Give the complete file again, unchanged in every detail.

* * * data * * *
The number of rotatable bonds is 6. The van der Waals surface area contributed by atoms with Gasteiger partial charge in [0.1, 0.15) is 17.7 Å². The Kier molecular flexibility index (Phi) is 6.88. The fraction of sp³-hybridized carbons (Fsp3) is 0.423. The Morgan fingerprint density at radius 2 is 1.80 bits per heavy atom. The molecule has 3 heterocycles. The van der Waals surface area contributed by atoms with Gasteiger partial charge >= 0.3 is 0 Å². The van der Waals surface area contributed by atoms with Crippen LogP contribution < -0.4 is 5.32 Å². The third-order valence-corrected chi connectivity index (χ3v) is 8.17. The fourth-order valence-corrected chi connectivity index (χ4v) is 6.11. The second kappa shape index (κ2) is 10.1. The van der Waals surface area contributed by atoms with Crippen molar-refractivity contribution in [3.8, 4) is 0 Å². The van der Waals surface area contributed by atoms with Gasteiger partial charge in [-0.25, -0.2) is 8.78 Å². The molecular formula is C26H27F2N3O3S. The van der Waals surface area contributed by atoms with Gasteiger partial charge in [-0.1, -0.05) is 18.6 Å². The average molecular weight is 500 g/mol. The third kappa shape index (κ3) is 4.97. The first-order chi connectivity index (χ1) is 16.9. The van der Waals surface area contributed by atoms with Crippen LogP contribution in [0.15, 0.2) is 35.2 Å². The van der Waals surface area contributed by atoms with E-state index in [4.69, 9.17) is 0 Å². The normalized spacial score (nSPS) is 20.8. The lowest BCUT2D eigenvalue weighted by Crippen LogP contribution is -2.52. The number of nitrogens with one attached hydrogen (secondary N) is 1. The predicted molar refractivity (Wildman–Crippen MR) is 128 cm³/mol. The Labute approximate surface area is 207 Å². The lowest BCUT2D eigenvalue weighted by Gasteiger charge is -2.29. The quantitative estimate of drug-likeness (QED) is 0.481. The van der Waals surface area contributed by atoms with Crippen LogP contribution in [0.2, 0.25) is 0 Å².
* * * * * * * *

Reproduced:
The number of rotatable bonds is 6. The van der Waals surface area contributed by atoms with Gasteiger partial charge in [0.1, 0.15) is 17.7 Å². The Kier molecular flexibility index (Phi) is 6.88. The fraction of sp³-hybridized carbons (Fsp3) is 0.423. The Morgan fingerprint density at radius 2 is 1.80 bits per heavy atom. The molecule has 3 heterocycles. The van der Waals surface area contributed by atoms with Gasteiger partial charge >= 0.3 is 0 Å². The van der Waals surface area contributed by atoms with Crippen LogP contribution < -0.4 is 5.32 Å². The third-order valence-corrected chi connectivity index (χ3v) is 8.17. The fourth-order valence-corrected chi connectivity index (χ4v) is 6.11. The second kappa shape index (κ2) is 10.1. The van der Waals surface area contributed by atoms with Crippen molar-refractivity contribution in [3.8, 4) is 0 Å². The van der Waals surface area contributed by atoms with Gasteiger partial charge in [-0.25, -0.2) is 8.78 Å². The molecular formula is C26H27F2N3O3S. The van der Waals surface area contributed by atoms with Gasteiger partial charge in [-0.1, -0.05) is 18.6 Å². The average molecular weight is 500 g/mol. The third kappa shape index (κ3) is 4.97. The first-order chi connectivity index (χ1) is 16.9. The van der Waals surface area contributed by atoms with Crippen LogP contribution in [0.15, 0.2) is 35.2 Å². The van der Waals surface area contributed by atoms with E-state index in [4.69, 9.17) is 0 Å². The normalized spacial score (nSPS) is 20.8. The lowest BCUT2D eigenvalue weighted by Crippen LogP contribution is -2.52. The number of nitrogens with one attached hydrogen (secondary N) is 1. The predicted molar refractivity (Wildman–Crippen MR) is 128 cm³/mol. The Labute approximate surface area is 207 Å². The lowest BCUT2D eigenvalue weighted by Gasteiger charge is -2.29. The quantitative estimate of drug-likeness (QED) is 0.481. The van der Waals surface area contributed by atoms with Crippen LogP contribution in [0.2, 0.25) is 0 Å².